Driving questions guide curriculum and steer student learning. As teachers, we need to step back and think about the types of questions that we ask in our classroom. Do our questions “elicit student reflection and challenge deeper student engagement?” (Danielson, 1996) Or are the questions lower level questions that require students to recite and recall basic knowledge and information? Carefully crafted questions synthesize, evaluate, and require students to reflect on their understanding.
Driving Questions should be:
- Provocative – Interesting to hold students’ attention and challenging to inspire students to go beyond the surface
- Open-ended – Has more than one answer and requires students to use their higher order thinking skills and synthesis of different types of information
- Complex & Challenging – Encourages students to examine ideas new to them, encourages questioning and risk taking
- Linked to the core of what you want students to learn and consistent with standards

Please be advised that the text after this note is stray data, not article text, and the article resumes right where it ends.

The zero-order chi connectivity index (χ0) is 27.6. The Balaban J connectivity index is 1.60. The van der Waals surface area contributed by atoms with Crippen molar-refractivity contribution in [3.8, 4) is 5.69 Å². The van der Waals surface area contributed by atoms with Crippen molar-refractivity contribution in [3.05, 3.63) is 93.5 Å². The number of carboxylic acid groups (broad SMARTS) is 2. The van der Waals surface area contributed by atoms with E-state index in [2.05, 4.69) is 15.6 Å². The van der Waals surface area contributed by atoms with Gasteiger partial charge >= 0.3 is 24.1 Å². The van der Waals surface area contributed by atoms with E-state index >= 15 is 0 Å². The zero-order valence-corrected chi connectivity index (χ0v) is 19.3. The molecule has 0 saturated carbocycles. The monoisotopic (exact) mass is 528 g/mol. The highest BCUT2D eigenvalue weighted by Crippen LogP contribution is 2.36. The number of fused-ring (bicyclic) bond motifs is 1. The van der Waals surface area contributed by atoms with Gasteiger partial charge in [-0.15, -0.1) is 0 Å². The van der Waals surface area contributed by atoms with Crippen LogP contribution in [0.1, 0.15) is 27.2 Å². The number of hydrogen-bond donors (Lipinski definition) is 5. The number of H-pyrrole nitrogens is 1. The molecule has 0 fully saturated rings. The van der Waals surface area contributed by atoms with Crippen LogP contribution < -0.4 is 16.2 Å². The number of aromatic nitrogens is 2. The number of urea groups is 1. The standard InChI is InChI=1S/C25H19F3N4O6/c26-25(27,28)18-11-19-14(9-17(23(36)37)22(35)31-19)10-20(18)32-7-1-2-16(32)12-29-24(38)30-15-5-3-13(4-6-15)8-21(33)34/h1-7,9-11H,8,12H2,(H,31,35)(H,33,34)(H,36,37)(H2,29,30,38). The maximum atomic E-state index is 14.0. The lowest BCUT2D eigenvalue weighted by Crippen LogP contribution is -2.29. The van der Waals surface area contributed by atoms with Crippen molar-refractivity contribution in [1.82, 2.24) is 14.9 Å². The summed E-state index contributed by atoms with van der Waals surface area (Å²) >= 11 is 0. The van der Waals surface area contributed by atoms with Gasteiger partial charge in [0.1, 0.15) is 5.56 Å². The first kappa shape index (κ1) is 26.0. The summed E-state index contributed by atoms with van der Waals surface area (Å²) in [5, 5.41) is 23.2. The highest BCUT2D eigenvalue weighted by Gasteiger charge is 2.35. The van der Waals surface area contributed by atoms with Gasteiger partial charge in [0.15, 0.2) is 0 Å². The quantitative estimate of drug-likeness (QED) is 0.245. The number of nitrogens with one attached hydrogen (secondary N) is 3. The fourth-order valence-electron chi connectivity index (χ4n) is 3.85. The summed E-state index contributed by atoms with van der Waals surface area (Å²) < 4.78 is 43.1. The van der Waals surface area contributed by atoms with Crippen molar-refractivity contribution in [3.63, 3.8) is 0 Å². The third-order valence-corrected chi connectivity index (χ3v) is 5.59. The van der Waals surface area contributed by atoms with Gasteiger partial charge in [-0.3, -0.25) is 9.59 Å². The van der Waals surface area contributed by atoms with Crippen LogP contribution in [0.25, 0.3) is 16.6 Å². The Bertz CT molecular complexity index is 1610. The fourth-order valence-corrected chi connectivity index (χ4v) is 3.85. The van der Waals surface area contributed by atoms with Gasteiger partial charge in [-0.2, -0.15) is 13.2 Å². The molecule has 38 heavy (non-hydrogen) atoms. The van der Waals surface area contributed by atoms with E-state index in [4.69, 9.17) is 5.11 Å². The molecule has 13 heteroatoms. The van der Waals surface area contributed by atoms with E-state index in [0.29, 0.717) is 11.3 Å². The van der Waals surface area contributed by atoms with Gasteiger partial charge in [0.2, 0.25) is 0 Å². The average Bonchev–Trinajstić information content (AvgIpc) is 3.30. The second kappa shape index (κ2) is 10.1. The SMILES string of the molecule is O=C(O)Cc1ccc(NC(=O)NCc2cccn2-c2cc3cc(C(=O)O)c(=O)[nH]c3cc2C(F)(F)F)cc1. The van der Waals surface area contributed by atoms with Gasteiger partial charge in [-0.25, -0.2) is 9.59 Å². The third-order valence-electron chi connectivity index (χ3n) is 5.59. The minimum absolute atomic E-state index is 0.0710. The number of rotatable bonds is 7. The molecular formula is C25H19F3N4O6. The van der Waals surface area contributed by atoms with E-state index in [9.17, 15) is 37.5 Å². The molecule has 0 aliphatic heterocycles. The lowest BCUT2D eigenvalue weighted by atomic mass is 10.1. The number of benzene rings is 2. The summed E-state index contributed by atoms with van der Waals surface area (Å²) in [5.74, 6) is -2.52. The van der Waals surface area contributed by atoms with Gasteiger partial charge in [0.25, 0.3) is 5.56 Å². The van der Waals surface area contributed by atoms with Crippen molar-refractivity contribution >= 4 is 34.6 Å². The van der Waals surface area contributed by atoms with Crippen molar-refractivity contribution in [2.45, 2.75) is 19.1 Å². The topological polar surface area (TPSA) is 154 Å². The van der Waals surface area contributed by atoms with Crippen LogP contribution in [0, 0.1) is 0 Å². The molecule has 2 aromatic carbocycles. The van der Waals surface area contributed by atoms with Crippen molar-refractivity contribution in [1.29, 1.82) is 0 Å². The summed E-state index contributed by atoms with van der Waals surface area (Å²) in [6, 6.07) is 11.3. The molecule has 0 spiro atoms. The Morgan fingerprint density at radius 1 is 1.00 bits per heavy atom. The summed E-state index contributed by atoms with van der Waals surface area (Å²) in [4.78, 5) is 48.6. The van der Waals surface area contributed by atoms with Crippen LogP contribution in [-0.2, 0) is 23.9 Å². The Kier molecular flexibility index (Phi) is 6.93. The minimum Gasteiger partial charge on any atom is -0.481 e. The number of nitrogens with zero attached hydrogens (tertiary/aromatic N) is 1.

(From 8 Essential For Project Based Learning by John Larmer and John R. Mergendoller)
Question Starters are effective for students and teachers. Most students are familiar with the question words who, what, where, when, why, and how. To help students begin to formulate higher level questions, extend the stems that initiate and focus the inquiry. Examples include:
- What caused…?
- What are the characteristics of…?
- What if…?
- What does the author mean when…?
- Would you agree that…?
- Would it be better if…?
In my quest to design thick, text dependent, driving questions I created a reading challenge for my students that builds on Bloom’s Taxonomy questioning. Students worked with partners during class time to answer the questions about their reading of dystopian fiction. Students earned Classcraft Game points for all the questions they answered correctly with depth and textual evidence.